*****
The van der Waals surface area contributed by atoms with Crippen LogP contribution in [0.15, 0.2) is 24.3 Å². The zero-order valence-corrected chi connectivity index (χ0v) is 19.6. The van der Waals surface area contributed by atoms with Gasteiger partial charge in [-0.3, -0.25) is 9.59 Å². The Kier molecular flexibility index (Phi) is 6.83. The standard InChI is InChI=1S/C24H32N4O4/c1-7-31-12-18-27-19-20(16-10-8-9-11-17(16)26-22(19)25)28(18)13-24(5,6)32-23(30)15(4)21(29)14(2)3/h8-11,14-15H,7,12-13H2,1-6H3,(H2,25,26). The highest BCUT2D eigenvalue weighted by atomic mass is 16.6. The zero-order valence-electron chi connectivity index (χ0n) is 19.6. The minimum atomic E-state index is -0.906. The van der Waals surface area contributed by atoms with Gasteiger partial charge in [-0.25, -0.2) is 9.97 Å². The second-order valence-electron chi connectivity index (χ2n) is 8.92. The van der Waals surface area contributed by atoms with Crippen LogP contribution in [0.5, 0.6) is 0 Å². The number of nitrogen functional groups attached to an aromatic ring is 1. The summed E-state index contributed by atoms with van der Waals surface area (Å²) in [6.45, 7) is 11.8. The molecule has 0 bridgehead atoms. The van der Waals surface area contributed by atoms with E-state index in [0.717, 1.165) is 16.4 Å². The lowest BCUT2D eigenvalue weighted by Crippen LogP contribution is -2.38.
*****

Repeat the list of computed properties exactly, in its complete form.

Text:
The van der Waals surface area contributed by atoms with Crippen LogP contribution in [0.15, 0.2) is 24.3 Å². The zero-order valence-corrected chi connectivity index (χ0v) is 19.6. The van der Waals surface area contributed by atoms with Gasteiger partial charge in [-0.3, -0.25) is 9.59 Å². The Kier molecular flexibility index (Phi) is 6.83. The standard InChI is InChI=1S/C24H32N4O4/c1-7-31-12-18-27-19-20(16-10-8-9-11-17(16)26-22(19)25)28(18)13-24(5,6)32-23(30)15(4)21(29)14(2)3/h8-11,14-15H,7,12-13H2,1-6H3,(H2,25,26). The highest BCUT2D eigenvalue weighted by atomic mass is 16.6. The zero-order valence-electron chi connectivity index (χ0n) is 19.6. The minimum atomic E-state index is -0.906. The van der Waals surface area contributed by atoms with Gasteiger partial charge in [-0.25, -0.2) is 9.97 Å². The second-order valence-electron chi connectivity index (χ2n) is 8.92. The van der Waals surface area contributed by atoms with Crippen LogP contribution in [0.5, 0.6) is 0 Å². The number of nitrogen functional groups attached to an aromatic ring is 1. The summed E-state index contributed by atoms with van der Waals surface area (Å²) in [6.45, 7) is 11.8. The molecule has 0 bridgehead atoms. The van der Waals surface area contributed by atoms with E-state index in [0.717, 1.165) is 16.4 Å². The lowest BCUT2D eigenvalue weighted by Crippen LogP contribution is -2.38.